Wednesday, January 20, 2016

Oregon schools risk lawsuits over transgender kids and bathrooms, lawyers warn | OregonLive.com

Oregon schools risk lawsuits over transgender kids and bathrooms, lawyers warn | OregonLive.com:

Oregon schools risk lawsuits over transgender kids and bathrooms, lawyers warn


In the months since Dallas School District leaders agreed to allow a transgender student to use the boys bathroom, parents in the rural Oregon community have prayed and protested.
Tuesday night, in front of a crowd of 250, the school board invited lawyers to explain publicly. What would happen, board members asked, if they barred transgender students from using the bathrooms they want to use?
You will be sued, lawyers from Salem-based Garrett Hemann Robertson said, as a district and perhaps as individuals. You will spend six figures fighting it -- hundreds of thousands of dollars that should be spent in classrooms.
And you will lose.
"There is real liability," said attorney Paul Dakopolos, "in not following the law."
Districts across the country, including many in Oregon, have wrestled over decisions about which locker rooms and lavatories transgender students should use. Oregon Department of Education officials plan to issue rules on the issue next month. In Dallas, a town of 15,000 30 minutes west of Salem, the debate began last fall when a transgender student asked to use the boys locker room.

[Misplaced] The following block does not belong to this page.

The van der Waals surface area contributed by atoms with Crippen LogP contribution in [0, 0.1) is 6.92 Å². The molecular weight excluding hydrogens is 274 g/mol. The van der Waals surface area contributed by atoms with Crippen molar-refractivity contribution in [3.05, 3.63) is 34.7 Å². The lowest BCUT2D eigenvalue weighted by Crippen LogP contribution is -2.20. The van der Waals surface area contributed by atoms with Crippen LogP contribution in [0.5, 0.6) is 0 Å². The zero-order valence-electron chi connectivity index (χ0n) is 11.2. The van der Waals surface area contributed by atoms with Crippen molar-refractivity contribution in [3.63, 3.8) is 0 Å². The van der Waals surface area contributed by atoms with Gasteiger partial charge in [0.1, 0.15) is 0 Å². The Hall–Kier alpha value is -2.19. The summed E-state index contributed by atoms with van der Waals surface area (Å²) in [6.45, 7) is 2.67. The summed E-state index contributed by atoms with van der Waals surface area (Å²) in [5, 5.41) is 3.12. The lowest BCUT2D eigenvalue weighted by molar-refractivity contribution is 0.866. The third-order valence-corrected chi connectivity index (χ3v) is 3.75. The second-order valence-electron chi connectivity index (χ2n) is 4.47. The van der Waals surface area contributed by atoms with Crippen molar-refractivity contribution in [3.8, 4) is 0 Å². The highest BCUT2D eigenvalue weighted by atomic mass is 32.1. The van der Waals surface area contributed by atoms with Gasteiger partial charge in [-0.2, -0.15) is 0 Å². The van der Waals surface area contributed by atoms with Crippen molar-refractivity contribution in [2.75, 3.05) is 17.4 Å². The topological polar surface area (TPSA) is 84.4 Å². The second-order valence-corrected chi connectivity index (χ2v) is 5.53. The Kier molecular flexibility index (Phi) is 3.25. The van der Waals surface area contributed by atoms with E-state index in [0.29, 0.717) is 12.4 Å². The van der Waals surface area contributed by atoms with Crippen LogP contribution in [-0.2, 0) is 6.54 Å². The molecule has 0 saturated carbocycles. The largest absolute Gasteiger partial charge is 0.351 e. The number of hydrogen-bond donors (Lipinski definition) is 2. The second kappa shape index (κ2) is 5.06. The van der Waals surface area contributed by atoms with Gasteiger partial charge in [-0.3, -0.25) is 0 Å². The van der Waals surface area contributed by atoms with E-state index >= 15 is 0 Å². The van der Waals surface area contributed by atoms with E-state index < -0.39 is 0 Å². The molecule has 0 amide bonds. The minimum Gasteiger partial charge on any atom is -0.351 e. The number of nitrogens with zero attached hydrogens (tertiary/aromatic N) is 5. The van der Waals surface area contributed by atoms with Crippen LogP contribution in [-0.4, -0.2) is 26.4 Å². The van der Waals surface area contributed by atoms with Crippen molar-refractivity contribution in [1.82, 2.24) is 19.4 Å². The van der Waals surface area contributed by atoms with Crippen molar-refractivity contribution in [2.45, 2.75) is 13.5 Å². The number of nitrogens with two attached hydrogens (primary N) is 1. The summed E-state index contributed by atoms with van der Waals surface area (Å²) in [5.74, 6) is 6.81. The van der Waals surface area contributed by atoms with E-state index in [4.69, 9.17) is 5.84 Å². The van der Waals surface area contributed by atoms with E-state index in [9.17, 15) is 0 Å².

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District administrators spent "countless hours," board chair Lu Ann Meyer said Tuesday night, calling lawyers and other districts. Lawyers told Dallas board members that enforcement of federal Title IX regulations had changed "significantly" in recent years: The law passed in 1972 to ensure women had equal access to education now protects transgender students from discrimination.
Dallas administrators agreed to let the 14-year-old freshman begin using the boys locker room in November.
Parents and students packed a December meeting to complain. Students signed petitions protesting the policy. A few asked to be removed from the transgender student's PE class. Parents met for prayer sessions, asking God to help board members change their mind. They did their own research, reading court decisions from across the country about transgender students. The law didn't seem so clear to them.
It's true, Dakopolos said Tuesday night, that courts have issued conflicting verdicts. In Virginia, a U.S. District Court district court judge ruled that a transgender teenager did not have the right to file an injunction under Title IX.
"I think it's important as we throw around case law tonight to remember that Oregon schools risk lawsuits over transgender kids and bathrooms, lawyers warn | OregonLive.com:

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